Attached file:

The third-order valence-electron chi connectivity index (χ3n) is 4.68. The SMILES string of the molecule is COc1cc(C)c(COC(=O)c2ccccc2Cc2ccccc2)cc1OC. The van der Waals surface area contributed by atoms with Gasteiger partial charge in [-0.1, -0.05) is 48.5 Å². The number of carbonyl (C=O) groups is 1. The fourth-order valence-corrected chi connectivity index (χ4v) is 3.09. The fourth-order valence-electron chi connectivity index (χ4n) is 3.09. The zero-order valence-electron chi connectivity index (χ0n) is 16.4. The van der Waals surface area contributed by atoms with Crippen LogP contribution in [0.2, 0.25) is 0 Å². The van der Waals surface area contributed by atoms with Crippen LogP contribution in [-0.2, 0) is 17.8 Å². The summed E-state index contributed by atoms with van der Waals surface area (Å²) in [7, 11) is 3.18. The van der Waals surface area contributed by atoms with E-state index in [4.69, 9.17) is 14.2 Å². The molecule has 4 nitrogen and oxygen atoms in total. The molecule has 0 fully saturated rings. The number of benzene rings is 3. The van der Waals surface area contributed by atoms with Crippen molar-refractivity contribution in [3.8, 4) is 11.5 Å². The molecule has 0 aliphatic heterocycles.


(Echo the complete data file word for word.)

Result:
The third-order valence-electron chi connectivity index (χ3n) is 4.68. The SMILES string of the molecule is COc1cc(C)c(COC(=O)c2ccccc2Cc2ccccc2)cc1OC. The van der Waals surface area contributed by atoms with Gasteiger partial charge in [-0.1, -0.05) is 48.5 Å². The number of carbonyl (C=O) groups is 1. The fourth-order valence-corrected chi connectivity index (χ4v) is 3.09. The fourth-order valence-electron chi connectivity index (χ4n) is 3.09. The zero-order valence-electron chi connectivity index (χ0n) is 16.4. The van der Waals surface area contributed by atoms with Crippen LogP contribution in [0.2, 0.25) is 0 Å². The van der Waals surface area contributed by atoms with Crippen LogP contribution in [-0.2, 0) is 17.8 Å². The summed E-state index contributed by atoms with van der Waals surface area (Å²) in [7, 11) is 3.18. The van der Waals surface area contributed by atoms with E-state index in [4.69, 9.17) is 14.2 Å². The molecule has 4 nitrogen and oxygen atoms in total. The molecule has 0 fully saturated rings. The number of benzene rings is 3. The van der Waals surface area contributed by atoms with Crippen molar-refractivity contribution in [3.8, 4) is 11.5 Å². The molecule has 0 aliphatic heterocycles.